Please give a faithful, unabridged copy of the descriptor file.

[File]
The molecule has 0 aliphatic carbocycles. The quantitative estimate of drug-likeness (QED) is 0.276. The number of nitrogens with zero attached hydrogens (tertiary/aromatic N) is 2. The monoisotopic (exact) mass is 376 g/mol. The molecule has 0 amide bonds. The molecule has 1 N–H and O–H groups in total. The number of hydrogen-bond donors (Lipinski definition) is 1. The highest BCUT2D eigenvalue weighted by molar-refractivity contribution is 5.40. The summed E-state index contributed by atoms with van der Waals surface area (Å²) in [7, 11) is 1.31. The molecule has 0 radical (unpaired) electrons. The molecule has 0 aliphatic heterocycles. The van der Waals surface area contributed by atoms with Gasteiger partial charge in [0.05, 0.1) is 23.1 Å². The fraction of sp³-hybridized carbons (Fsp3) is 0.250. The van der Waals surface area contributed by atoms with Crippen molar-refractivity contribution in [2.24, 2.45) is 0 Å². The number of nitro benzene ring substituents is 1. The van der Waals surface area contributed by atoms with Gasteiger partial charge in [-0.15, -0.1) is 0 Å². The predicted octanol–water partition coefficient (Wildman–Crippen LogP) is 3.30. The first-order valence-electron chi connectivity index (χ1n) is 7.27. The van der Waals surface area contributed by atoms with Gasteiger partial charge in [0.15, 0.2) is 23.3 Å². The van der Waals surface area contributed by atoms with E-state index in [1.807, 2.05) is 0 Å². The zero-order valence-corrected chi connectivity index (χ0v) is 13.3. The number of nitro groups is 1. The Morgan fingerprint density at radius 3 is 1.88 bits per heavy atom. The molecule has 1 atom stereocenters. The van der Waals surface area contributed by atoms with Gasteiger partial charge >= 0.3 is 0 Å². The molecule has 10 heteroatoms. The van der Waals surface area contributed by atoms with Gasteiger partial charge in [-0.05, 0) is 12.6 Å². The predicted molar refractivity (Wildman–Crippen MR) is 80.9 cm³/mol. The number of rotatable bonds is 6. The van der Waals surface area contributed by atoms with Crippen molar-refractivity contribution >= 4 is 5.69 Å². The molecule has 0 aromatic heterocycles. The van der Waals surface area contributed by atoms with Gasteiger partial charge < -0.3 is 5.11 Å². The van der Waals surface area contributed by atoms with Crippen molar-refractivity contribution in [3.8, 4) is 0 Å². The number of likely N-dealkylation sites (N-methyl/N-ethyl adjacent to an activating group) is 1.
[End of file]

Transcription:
The molecule has 0 aliphatic carbocycles. The quantitative estimate of drug-likeness (QED) is 0.276. The number of nitrogens with zero attached hydrogens (tertiary/aromatic N) is 2. The monoisotopic (exact) mass is 376 g/mol. The molecule has 0 amide bonds. The molecule has 1 N–H and O–H groups in total. The number of hydrogen-bond donors (Lipinski definition) is 1. The highest BCUT2D eigenvalue weighted by molar-refractivity contribution is 5.40. The summed E-state index contributed by atoms with van der Waals surface area (Å²) in [7, 11) is 1.31. The molecule has 0 radical (unpaired) electrons. The molecule has 0 aliphatic heterocycles. The van der Waals surface area contributed by atoms with Gasteiger partial charge in [0.05, 0.1) is 23.1 Å². The fraction of sp³-hybridized carbons (Fsp3) is 0.250. The van der Waals surface area contributed by atoms with Crippen molar-refractivity contribution in [2.24, 2.45) is 0 Å². The number of nitro benzene ring substituents is 1. The van der Waals surface area contributed by atoms with Gasteiger partial charge in [-0.15, -0.1) is 0 Å². The predicted octanol–water partition coefficient (Wildman–Crippen LogP) is 3.30. The first-order valence-electron chi connectivity index (χ1n) is 7.27. The van der Waals surface area contributed by atoms with Gasteiger partial charge in [0.15, 0.2) is 23.3 Å². The van der Waals surface area contributed by atoms with E-state index in [1.807, 2.05) is 0 Å². The zero-order valence-corrected chi connectivity index (χ0v) is 13.3. The number of nitro groups is 1. The Morgan fingerprint density at radius 3 is 1.88 bits per heavy atom. The molecule has 1 atom stereocenters. The van der Waals surface area contributed by atoms with Gasteiger partial charge >= 0.3 is 0 Å². The molecule has 10 heteroatoms. The van der Waals surface area contributed by atoms with Gasteiger partial charge in [-0.05, 0) is 12.6 Å². The predicted molar refractivity (Wildman–Crippen MR) is 80.9 cm³/mol. The number of rotatable bonds is 6. The van der Waals surface area contributed by atoms with Crippen molar-refractivity contribution >= 4 is 5.69 Å². The molecule has 0 aromatic heterocycles. The van der Waals surface area contributed by atoms with Gasteiger partial charge < -0.3 is 5.11 Å². The van der Waals surface area contributed by atoms with Crippen molar-refractivity contribution in [3.8, 4) is 0 Å². The number of likely N-dealkylation sites (N-methyl/N-ethyl adjacent to an activating group) is 1.